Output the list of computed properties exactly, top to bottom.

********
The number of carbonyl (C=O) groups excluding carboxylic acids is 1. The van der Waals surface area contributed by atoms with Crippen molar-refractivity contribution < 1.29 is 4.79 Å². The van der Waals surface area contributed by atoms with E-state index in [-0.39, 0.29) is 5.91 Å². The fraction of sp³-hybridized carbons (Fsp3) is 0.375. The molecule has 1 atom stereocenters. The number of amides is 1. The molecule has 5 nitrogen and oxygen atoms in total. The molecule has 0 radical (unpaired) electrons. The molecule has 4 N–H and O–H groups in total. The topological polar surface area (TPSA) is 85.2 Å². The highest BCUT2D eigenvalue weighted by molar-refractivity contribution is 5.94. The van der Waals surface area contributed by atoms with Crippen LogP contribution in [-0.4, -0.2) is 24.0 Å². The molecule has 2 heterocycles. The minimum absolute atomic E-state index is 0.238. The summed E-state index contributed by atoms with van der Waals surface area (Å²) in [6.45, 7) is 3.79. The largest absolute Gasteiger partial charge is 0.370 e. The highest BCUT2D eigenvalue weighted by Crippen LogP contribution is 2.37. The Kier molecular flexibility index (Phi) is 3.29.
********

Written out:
The number of carbonyl (C=O) groups excluding carboxylic acids is 1. The van der Waals surface area contributed by atoms with Crippen molar-refractivity contribution < 1.29 is 4.79 Å². The van der Waals surface area contributed by atoms with E-state index in [-0.39, 0.29) is 5.91 Å². The fraction of sp³-hybridized carbons (Fsp3) is 0.375. The molecule has 1 atom stereocenters. The number of amides is 1. The molecule has 5 nitrogen and oxygen atoms in total. The molecule has 0 radical (unpaired) electrons. The molecule has 4 N–H and O–H groups in total. The topological polar surface area (TPSA) is 85.2 Å². The highest BCUT2D eigenvalue weighted by molar-refractivity contribution is 5.94. The van der Waals surface area contributed by atoms with Crippen LogP contribution in [-0.4, -0.2) is 24.0 Å². The molecule has 2 heterocycles. The minimum absolute atomic E-state index is 0.238. The summed E-state index contributed by atoms with van der Waals surface area (Å²) in [6.45, 7) is 3.79. The largest absolute Gasteiger partial charge is 0.370 e. The highest BCUT2D eigenvalue weighted by Crippen LogP contribution is 2.37. The Kier molecular flexibility index (Phi) is 3.29.